Showing posts from October, 2007

links for 2007-11-01

OpenSocial to Help With Cross Application Permissions?

Hopefully with Google's OpenSocial API launching Thursday, I'll finally be able to tell Flickr, "Just let anyone that is my friend on Facebook, or in my GMail address book, to view my photos."

I'm tired of telling people, "Sure, you can view my photos. Just create an account at Yahoo, then login to Flickr, then let me know your username." I already know these people somehow, and that relationship is somewhere on the web (probably in my address book) so why can't I tell Flickr to use that?

The idea of a portable set of relationships which enable cross site permissions is really, really important to the scalability of the web. Our data is spread out, it's in a web. Let's use it on the web!

Sorting By Multiple Conditions in Ruby

I recently had to sort by multiple conditions in Ruby, and had a hard time coming up with the Ruby way to do this. The Ruby Docs didn't have what I was looking for, either.

Thankfully, #ruby-lang was very helpful (and confirmed that the docs were lacking here).

Let's say you want to sort this array of arrays:

a = [[1,2,3],[1,0,2],[2,3,2]]

and you want to sort by both the 0 and 1 indexes of the inner arrays.

You can write this:

a.sort_by{|e| [e[0],e[1]]}

You will get this:


The sort_by method is used when it's costly to do the comparison itself (for instance, if you need to sort File objects, which are costly to create during a normal call to sort).

sort_by creates another enumeration of keys, one for every element in your array to be sorted. In the above example, we are relying on the fact that Array implements the <&eq;> method. So we are creating a new array which contains the multiple elements corresponding to our multiple conditions.

Note tha…

links for 2007-10-30

Facebook FOAF Generator
Generate a FOAF file from your Facebook profile and friends. A step in the right direction. Now I need Flickr and my other services to understand FOAF and I can finally control access to all my info from one file.
(tags: foaffacebooksemanticweb)

Turns your bitmapped images into vector images.
(tags: graphics)

Radar Networks Ties It All Up With Twine

Radar Networks has come out of stealth to announce Twine, their "revolutionary new way to share, organize, and find information."

I've been waiting for these guys to release their application for a long time. Of course I just signed up to be a beta tester.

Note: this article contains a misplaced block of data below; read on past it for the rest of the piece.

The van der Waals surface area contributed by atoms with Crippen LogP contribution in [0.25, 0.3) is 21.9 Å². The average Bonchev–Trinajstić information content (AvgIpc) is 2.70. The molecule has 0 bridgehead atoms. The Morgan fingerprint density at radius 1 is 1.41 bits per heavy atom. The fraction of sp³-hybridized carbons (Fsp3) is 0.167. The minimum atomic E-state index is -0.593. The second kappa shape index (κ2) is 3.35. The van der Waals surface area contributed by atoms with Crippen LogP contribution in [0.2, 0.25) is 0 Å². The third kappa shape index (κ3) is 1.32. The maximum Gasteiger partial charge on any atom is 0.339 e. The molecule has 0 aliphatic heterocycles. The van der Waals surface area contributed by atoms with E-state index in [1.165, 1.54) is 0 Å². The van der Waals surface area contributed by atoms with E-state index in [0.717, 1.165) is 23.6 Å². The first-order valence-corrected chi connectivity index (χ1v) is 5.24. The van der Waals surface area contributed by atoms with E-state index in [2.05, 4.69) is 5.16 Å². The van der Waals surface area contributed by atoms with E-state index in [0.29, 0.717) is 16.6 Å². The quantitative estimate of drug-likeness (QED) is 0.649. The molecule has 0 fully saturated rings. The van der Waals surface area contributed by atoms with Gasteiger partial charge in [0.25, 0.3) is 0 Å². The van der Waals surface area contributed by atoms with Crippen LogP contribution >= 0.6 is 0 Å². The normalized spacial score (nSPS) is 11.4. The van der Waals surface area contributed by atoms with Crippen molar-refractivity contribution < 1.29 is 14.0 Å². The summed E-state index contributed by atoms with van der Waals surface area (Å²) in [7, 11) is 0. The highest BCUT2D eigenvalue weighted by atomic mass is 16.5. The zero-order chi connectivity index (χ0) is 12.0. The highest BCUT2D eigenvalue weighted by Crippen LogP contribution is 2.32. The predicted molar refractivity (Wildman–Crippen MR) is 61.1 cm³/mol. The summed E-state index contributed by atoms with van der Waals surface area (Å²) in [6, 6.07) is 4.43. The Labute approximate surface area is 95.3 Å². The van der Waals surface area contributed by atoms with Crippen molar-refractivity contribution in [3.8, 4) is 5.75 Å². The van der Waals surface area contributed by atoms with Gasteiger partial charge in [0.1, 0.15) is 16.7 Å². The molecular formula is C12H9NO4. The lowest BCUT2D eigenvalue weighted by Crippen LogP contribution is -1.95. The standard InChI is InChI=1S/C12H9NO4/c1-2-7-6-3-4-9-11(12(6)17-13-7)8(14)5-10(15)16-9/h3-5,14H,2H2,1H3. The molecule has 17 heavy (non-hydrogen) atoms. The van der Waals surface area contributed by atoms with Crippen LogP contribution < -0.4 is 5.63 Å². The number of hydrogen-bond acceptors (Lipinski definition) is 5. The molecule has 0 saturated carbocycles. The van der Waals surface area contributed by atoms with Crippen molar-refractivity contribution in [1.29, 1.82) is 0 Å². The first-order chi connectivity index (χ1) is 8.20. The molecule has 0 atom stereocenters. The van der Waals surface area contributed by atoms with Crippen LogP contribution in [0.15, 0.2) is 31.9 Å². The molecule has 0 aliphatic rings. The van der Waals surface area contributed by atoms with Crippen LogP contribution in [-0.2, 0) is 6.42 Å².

links for 2007-10-19

The Ultimate Rock, Paper, Scissors Chart
I need to get practicing.
(tags: humor)

links for 2007-10-15

Automatic Java Class Reloading

I just saw JavaRebel from, which promises to "reload changes to Java classes on-the-fly without redeploy or restart including new methods and fields. It is a generic solution that works for standalone Java applications as well as application servers."

This is the dream within a dream for Java development. One of the main reasons I moved to Ruby on Rails for web development is due to the much faster development cycle of Change then Test. Back in my Java days, it was Change, Compile, Wait 5 minutes to deploy, Bounce the server, then Test.

If JavaRebel can do what it says (and I haven't tried it) then all you Java developers out there might suddenly get a lot more productive. If you've used this tool, drop me a comment.


A lot of gems in Software Is Hard, some choice examples:

The Ninety-Ninety Rule : "The first 90% of the code accounts for the first 90% of the development time. The remaining 10% of the code accounts for the other 90% of the development time."


Rosenberg's Law: Software is easy to make, except when you want it to do something new.


Alan Kay, the father of Smalltalk: "Most software today is very much like an Egyptian pyramid with millions of bricks piled on top of each other, with no structural integrity, but just done by brute force and thousands of slaves."


Weinberg's Second Law: "If builders built houses the way programmers built programs, the first woodpecker to come along would destroy civilization."